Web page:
Tag Archive: Tablets


FBI Not Happy With Apple & Google’s Encryption Policy

 

 

 

 

” Users might have praised the technology companies for efforts to encrypt their latest devices that would prevent law enforcement agencies’ hands on users’ private data, but the FBI is not at all happy with Apple and Google right now.
 
  The Federal Bureau of Investigation director, James Comey, said Thursday he was “very concerned” over Apple and Google using stronger or full encryption in their Smartphones and Tablets that makes it impossible for law enforcement to collar criminals.
  According to Comey, the Silicon Valley tech giants are “marketing something expressly to allow people to place themselves above the law.”

There will come a day – well it comes every day in this business – when it will matter a great, great deal to the lives of people of all kinds that we be able to with judicial authorization gain access to a kidnapper’s or a terrorist or a criminal’s device,” Comey told reporters.

I just want to make sure we have a good conversation in this country before that day comes. I’d hate to have people look at me and say, ‘Well how come you can’t save this kid,’ ‘How come you can’t do this thing.’” “

Hacker News

 … Without Getting Screwed

 

 

 

 

 

 

” One of the best ways to save a little money is to buy stuff used—whether we’re talking computers, smartphones, or even cars. Buying used comes with a bit of extra responsibility, though. Here are some guides on how to avoid getting screwed, no matter what you’re buying.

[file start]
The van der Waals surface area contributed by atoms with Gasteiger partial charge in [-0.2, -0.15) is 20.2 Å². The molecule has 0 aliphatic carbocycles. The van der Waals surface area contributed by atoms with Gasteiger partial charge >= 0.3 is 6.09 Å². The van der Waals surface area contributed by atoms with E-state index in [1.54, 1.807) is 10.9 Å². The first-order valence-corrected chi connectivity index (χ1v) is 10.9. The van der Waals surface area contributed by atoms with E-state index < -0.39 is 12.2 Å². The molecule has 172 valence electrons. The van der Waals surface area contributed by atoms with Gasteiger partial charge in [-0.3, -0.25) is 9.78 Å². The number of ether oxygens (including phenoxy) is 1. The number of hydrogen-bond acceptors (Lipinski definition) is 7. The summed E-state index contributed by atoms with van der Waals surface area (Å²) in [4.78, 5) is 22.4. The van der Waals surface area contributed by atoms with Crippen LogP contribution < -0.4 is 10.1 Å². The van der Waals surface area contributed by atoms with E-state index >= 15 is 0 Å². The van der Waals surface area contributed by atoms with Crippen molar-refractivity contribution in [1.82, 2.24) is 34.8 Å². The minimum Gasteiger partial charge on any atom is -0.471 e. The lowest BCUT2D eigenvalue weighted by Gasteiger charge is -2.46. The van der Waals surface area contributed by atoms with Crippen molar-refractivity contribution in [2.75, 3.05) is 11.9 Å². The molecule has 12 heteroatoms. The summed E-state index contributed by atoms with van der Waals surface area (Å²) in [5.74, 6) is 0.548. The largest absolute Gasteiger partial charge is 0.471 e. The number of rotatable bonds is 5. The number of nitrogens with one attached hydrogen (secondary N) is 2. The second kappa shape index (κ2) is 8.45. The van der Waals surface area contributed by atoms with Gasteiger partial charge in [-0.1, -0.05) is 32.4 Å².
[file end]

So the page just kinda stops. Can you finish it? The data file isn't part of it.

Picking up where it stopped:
We’ve shared a ton of tips for selling your old junk online, but what about when you’re buying? That’s a little trickier, since you not only want a good deal, but you also want a product that’s working, reliable, and in good condition. Here are some of the guides and tips we’ve featured over the years on buying used stuff.”

 

 

Here’s the dope on used car buying

 

 

” There’s a lot of debate over whether buying a used car is better than buying new, but we won’t get into that here—this pros and cons list at Car and Driver should help you out. However, if you are set on buying a used car, we’ll leave it to our friends at Jalopnik to help you avoid getting screwed. Their advice? Inspect the owner, not just the car, and have your own mechanic look at it. Most importantly, do some serious research on the model you’re looking at. Forums are a great resource. That way, you know its pain points, what a fair price is, and repair costs (which is so often ignored). Check out their guide for more.

  Those aren’t the only items you can buy used, of course, but they are some of the most common—and some of the ones that really require your due diligence. No matter what you’re buying, don’t be afraid to walk away if you don’t trust the seller—and if you can, buy locally so you can do your inspection in person. Good luck!”

 

 

Other categories covered include Computers , cameras , tablets and more . Check it out .

 

 

 

 

 

 

 

 

 

 

 

These Maps Show That Android Is For People With Less Money

 

iPhone vs Android

The Northeastern US

 

 

” This map showing the locations of 280 million individual posts on Twitter shows a depressing divide in America: Tweets coming from Manhattan tend to come from iPhones. Tweets coming from Newark, N.J., tend to come from Android phones.